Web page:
# PBR theorem

The **PBR theorem[1]** is a no-go theorem in quantum foundations due to Matthew Pusey, Jonathan Barrett, and Terry Rudolph (for whom the theorem is named). It has particular significance for how one may interpret the nature of the quantum state.

With respect to certain realist hidden variable theories that attempt to explain the predictions of quantum mechanics, the theorem rules that pure quantum states must be "ontic" in the sense that they correspond directly to states of reality, rather than "epistemic" in the sense that they represents probabilistic or incomplete states of knowledge about reality.

The PBR theorem may also be compared with other no-go theorems like Bell's theorem and the Bell–Kochen–Specker theorem, which, respectively, rule out the possibility of explaining the predictions of quantum mechanics with local hidden variable theories and noncontextual hidden variable theories. Similarly, the PBR theorem could be said to rule out *preparation independent* hidden variable theories, in which quantum states that are prepared independently have independent hidden variable descriptions.

This result was cited by theoretical physicist Antony Valentini as "the most important general theorem relating to the foundations of quantum mechanics since Bell's theorem".[2]

## Theorem

This theorem, which first appeared as an arXiv preprint[3] and was subsequently published in *Nature Physics*[1], concerns the interpretational status of pure quantum states. Under the classification of hidden variable models of Harrigan and Spekkens,[4] the interpretation of the quantum wavefunction can be categorized as either *ψ*-ontic if "every complete physical state ontic state in the theory is consistent with only one pure quantum state" and *ψ-*epistemic "if there exist ontic states that are consistent with more than one pure quantum state." The PBR theorem proves that either the quantum state is *ψ*-ontic, or else non-entangled quantum states violate the assumption of preparation independence, which would entail action at a distance.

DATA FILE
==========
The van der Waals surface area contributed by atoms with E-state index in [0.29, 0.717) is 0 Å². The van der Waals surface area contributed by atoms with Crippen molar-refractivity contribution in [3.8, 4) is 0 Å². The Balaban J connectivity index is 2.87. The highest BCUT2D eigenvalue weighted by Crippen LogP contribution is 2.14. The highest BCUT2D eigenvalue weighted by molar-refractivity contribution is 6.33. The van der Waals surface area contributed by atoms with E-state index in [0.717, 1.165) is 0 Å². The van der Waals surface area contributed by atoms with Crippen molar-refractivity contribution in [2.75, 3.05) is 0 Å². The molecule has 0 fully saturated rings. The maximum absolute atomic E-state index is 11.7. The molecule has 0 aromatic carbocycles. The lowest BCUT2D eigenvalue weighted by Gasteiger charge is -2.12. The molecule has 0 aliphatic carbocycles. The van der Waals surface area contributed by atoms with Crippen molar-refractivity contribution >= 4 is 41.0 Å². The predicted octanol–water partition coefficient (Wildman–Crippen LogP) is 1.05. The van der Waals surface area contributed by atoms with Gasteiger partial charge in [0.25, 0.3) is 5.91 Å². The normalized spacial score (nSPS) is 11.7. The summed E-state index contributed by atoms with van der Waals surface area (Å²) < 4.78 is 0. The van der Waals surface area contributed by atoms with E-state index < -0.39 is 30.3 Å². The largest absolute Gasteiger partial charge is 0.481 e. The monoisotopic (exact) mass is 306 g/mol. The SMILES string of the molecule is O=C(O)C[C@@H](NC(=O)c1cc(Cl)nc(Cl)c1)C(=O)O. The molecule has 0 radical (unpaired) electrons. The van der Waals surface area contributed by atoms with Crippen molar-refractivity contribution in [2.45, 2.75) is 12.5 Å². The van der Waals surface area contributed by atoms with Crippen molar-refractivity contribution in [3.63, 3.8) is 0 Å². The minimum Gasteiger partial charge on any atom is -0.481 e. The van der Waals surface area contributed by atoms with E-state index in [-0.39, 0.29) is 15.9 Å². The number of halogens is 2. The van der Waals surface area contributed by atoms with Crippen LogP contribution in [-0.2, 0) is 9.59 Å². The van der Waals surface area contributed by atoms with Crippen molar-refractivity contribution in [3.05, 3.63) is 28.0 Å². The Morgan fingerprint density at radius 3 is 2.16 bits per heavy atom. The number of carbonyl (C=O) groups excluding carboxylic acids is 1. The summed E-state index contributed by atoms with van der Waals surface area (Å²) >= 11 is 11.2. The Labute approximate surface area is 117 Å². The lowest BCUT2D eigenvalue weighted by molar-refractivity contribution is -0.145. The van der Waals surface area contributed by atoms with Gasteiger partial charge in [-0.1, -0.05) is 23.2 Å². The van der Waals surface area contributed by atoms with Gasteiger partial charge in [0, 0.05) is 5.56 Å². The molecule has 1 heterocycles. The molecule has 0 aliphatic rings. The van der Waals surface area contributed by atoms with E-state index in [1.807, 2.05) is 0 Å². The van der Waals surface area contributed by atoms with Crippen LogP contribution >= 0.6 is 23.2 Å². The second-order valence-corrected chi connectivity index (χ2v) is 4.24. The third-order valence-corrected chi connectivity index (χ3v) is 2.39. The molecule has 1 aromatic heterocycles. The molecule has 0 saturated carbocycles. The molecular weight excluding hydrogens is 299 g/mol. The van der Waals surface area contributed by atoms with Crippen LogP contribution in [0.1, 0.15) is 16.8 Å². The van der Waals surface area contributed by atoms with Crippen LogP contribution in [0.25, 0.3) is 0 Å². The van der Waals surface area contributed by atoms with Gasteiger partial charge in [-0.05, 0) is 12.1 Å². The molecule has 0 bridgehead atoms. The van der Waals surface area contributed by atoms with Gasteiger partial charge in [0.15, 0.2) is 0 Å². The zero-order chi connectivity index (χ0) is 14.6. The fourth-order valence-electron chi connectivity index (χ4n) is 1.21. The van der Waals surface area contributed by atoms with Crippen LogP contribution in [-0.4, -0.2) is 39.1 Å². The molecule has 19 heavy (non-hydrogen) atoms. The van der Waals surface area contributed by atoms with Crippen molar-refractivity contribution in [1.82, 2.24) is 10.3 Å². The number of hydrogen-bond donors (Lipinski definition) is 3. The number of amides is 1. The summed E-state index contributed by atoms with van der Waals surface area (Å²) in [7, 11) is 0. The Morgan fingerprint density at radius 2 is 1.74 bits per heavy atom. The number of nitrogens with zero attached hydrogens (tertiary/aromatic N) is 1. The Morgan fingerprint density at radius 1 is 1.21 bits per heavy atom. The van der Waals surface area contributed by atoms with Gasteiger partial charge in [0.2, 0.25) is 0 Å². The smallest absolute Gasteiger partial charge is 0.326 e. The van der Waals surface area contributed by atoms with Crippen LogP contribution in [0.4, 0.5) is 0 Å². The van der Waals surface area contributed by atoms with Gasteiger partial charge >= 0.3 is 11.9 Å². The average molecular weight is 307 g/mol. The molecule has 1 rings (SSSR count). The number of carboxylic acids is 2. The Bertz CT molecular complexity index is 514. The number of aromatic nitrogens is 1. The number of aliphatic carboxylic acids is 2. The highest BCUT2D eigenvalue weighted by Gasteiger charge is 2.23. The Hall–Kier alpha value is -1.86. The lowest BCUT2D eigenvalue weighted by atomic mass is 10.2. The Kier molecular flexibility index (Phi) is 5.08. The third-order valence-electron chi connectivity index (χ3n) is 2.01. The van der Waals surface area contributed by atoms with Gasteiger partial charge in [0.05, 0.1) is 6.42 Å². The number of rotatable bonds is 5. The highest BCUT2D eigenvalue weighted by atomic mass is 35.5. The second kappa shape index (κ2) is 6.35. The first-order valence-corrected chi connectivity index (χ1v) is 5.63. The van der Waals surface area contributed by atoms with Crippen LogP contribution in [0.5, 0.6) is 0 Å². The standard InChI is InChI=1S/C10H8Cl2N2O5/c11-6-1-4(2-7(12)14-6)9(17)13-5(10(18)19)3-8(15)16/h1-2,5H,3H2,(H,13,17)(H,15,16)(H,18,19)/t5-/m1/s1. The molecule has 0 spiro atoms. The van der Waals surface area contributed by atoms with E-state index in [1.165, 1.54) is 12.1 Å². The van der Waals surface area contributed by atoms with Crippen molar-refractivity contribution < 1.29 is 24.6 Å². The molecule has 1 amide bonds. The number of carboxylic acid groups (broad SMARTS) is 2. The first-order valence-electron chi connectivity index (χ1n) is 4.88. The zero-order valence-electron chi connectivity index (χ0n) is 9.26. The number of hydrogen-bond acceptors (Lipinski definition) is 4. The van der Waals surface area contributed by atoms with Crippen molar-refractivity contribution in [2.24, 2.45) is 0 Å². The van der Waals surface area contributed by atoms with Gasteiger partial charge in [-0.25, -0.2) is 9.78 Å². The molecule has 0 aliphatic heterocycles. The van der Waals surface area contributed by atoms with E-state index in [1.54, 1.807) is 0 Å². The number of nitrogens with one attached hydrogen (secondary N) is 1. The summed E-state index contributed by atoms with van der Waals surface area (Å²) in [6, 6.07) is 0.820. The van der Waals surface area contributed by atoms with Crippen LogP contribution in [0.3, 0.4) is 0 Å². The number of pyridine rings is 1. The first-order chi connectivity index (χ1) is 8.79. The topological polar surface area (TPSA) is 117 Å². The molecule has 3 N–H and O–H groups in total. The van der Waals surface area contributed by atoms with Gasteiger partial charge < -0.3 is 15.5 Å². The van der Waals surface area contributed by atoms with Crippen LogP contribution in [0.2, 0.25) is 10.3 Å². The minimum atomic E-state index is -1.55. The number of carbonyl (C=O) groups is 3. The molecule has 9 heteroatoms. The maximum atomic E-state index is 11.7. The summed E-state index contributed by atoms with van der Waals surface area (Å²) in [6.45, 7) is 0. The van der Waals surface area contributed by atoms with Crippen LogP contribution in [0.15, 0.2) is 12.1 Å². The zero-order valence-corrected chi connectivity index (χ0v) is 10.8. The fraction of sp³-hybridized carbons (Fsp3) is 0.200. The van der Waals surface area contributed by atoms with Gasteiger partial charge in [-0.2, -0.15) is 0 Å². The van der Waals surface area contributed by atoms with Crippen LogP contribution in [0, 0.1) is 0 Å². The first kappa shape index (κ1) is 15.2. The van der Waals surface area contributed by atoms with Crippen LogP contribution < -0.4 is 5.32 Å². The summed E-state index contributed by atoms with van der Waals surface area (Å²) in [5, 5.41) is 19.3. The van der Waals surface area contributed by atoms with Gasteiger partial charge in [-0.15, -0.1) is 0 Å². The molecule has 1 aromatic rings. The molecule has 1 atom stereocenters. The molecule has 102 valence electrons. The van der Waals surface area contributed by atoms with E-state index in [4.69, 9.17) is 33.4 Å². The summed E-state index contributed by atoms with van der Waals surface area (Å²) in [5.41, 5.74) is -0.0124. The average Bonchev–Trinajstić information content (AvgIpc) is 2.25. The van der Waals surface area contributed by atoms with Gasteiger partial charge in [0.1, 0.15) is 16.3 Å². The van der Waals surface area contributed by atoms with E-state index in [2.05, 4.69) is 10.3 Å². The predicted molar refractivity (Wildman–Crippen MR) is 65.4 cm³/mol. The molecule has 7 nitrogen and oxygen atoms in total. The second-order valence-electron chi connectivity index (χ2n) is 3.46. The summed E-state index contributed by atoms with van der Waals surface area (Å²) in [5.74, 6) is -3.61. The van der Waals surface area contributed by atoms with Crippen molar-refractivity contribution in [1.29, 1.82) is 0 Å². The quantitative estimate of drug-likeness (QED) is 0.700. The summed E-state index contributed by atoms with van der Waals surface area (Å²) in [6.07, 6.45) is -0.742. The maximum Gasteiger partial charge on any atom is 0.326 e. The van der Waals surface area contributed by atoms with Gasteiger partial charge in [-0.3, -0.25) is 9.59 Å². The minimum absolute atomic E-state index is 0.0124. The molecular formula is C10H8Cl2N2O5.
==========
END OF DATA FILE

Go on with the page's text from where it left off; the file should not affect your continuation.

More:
In conclusion, we have presented a no-go theorem, which - modulo assumptions - shows that models in which the quantum state is interpreted as mere information about an objective physical state of a system cannot reproduce the predictions of quantum theory. The result is in the same spirit as Bell’s theorem, which states that no local theory can reproduce the predictions of quantum theory.

— Matthew F. Pusey, Jonathan Barrett, and Terry Rudolph, "On the reality of the quantum state",Nature Physics8, 475-478 (2012)

## References

- Pusey, M. F.; Barrett, J.; Rudolph, T. (2012). "On the reality of the quantum state".
*Nature Physics*.**8**(6): 475–478. arXiv:1111.3328. Bibcode:2012NatPh...8..476P. doi:10.1038/nphys2309. - Reich, Eugenie Samuel (17 November 2011). "Quantum theorem shakes foundations".
*Nature*. doi:10.1038/nature.2011.9392. Retrieved 20 November 2011. - Pusey, Matthew F.; Barrett, Jonathan; Rudolph, Terry (2011). "The quantum state cannot be interpreted statistically". arXiv:1111.3328v1 [quant-ph].
- Harrigan, Nicholas; Spekkens, Robert W. (2010). "Einstein, Incompleteness, and the Epistemic View of Quantum States".
*Foundations of Physics*.**40**(2): 125–157. arXiv:0706.2661. doi:10.1007/s10701-009-9347-0. ISSN 0015-9018.

## External links

- David Wallace (18 November 2011). "Guest Post: David Wallace on the Physicality of the Quantum State".
*Discover Magazine (blog)*. Kalmbach Publishing Co. Retrieved 20 November 2011. - "Study Says Quantum Wavefunction Is a Real Physical Object".
*Slashdot*. 18 November 2011. Retrieved 20 November 2011. - Matt Leifer (20 November 2011). "Can the quantum state be interpreted statistically?".
*Mathematics — Physics — Quantum Theory blog*. Retrieved 24 November 2011. - Leifer, Matt (2014). "Is the quantum state real? An extended review of ψ-ontology theorems".
*Quanta*.**3**(1): 67–155. arXiv:1409.1570. doi:10.12743/quanta.v3i1.22. ISSN 1314-7374.